EDGE: Do you have a favorite Elizabeth and Montgomery Clift film?

Charles Casillo: For Monty, I have to say "The Misfits" only because I do love the cast. I'm not a fan of the movie, but I love to see Marilyn and Clark Gable and Montgomery, the three of my favorites together. My favorite movie with him is definitely "From Here to Eternity." Elizabeth is harder because she's so many films. Elizabeth transcends any role she has. No matter if it's a great script, bad script, or a mediocre one. The movie is better because of her presence in it. She's very watchable. "Butterfield 8" is fun to watch. Her outfits are great, and she looks amazing. Plus, the story is tawdry. I'm never really sure what she does in that movie. Is she a call girl or a model?

Montgomery Clift in the early 1950s  

EDGE: If Montgomery Clift had lived beyond 1966, what do you imagine his life may have been like?

Charles Casillo: I am not sure. He was so physically wrecked by then I don't believe that he would have had a very productive life. He was really in such physical decline. Even if he had lived with Elizabeth, I'm not sure he would have thrived. I know he would have certainly given it his all. He hadn't completely lost his gift by then and I don't think that he had the physical stamina to have the kind of career he would have wanted. He was only 45, but he looked like 60 years old. So, in all reality, I think that his career would have been limited. Also, he would really have had to clean himself up. He was abusing prescription drugs and having alcoholic binges. His last partner, Lorenzo James, was really good for him and was really trying to keep Monte on the straight narrow path of health. But whether that would have happened is all speculation.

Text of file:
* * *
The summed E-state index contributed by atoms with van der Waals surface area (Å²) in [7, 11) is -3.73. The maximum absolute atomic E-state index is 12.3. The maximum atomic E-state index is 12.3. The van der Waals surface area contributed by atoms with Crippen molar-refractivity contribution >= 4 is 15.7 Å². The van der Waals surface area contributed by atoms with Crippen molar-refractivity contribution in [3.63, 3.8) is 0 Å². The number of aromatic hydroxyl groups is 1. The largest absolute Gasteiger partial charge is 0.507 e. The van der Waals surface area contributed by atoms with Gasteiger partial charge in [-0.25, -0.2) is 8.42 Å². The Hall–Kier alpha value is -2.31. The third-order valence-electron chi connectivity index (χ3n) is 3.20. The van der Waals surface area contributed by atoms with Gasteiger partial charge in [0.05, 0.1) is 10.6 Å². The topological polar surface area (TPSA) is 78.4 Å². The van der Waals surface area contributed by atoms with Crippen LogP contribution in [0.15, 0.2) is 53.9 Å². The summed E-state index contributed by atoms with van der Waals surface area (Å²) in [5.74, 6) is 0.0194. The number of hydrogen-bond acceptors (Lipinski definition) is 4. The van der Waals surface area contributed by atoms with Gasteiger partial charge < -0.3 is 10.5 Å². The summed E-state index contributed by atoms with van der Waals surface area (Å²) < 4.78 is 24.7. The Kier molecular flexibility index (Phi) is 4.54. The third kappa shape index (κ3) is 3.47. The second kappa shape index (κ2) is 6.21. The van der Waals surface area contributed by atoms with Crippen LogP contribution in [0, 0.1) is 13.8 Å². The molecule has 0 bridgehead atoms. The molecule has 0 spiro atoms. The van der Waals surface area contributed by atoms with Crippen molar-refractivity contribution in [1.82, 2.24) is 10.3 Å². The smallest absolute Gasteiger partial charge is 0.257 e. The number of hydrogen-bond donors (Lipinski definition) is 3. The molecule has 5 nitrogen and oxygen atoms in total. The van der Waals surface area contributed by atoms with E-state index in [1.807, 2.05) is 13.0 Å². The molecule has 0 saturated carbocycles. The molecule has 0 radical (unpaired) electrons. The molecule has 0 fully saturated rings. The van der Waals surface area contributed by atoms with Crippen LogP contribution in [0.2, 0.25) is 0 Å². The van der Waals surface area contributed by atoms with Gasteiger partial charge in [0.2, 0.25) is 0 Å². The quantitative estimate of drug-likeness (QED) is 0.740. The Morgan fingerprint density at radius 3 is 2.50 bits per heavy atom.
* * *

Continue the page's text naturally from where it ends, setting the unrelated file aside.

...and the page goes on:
EDGE: When writing about celebrities do you ever have to gauge the right level of creative risk to take?

Charles Casillo: I think so, but I think that if you do a lot of research, you don't really have to. If you hear more than one person say the same thing about a person or their characters, I believe you can feel secure in the fact that that's probably true, especially if the sources didn't know each other. You can then filter that through the way that it fits into the story or your perception, along with all the other interviews and research that you did.

Writing a biography is like walking a tight rope, you can never really get into the mind of a person. There was probably a lot of close friends of Montgomery Clift who didn't really know him totally and I had to take creative license when describing him or thinking about the person that he was. Elizabeth was a little more knowable. She had her cards more out on the table. Monty and Marilyn Monroe were so much alike. They lived in so many different compartments with people. They're like mosaics, you have to take little pieces of what people tell you and put them together like a puzzle.

Charles Casillo and Joan Collins in a promotional photo for "Fetish" (2010)  

EDGE: Is your writing process fluid enough to either end up with a novel or screenplay or do you need to be in a certain mindset?